In Natural Capitalism, the best seller by Paul Hawken and Amory and L. Hunter Lovins (1999), the authors summarize widespread beliefs on earlier economic development and indict past practices as inherently wasteful. In building their case, the authors allegedly identify a number of the failures of traditional capitalism. This article contends, however, that a number of these reflect more the mischaracterization by Hawken and the Lovinses of technology, economic and policy history than real shortcomings of past private-sector behaviour.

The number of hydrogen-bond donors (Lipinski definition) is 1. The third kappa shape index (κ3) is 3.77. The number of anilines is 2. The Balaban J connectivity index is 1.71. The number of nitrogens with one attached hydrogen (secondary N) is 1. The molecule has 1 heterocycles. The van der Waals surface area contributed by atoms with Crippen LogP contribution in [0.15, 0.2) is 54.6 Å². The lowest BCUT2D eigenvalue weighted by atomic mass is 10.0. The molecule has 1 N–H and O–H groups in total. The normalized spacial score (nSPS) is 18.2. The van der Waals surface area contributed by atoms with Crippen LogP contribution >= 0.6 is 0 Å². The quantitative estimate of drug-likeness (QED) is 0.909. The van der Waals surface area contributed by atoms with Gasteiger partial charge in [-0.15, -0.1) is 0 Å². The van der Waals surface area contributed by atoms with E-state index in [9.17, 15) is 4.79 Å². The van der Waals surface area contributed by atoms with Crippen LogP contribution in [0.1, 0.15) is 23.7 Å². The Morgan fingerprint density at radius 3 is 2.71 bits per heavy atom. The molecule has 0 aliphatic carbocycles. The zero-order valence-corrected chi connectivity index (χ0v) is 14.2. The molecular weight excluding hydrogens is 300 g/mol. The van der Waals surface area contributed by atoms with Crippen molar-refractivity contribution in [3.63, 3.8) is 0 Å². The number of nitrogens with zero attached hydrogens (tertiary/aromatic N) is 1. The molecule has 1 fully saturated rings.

The first section of this paper deals with traditional capitalism's alleged sins of omission and provides evidence showing how the characteristics that Hawken and the Lovinses desire did indeed hold in the market system: (i) substantial resource-productivity gains; (ii) generalized success in ‘closing the loop’ on industrial waste and (iii) a long-term productive outlook. The second section illustrates how politicians, far from being the benevolent actors that Hawken and the Lovinses envision, typically engaged in obstructionist policy dynamics that tended more to hamper rather than facilitate the adoption of more efficient and environmentally friendly business practices. While there is much to be said on behalf of some of the insights contained in Natural Capitalism, a better understanding of past successes and failures in the area of business–environment interactions might have led the authors to different policy prescriptions. Copyright © 2002 John Wiley & Sons, Ltd. and ERP Environment.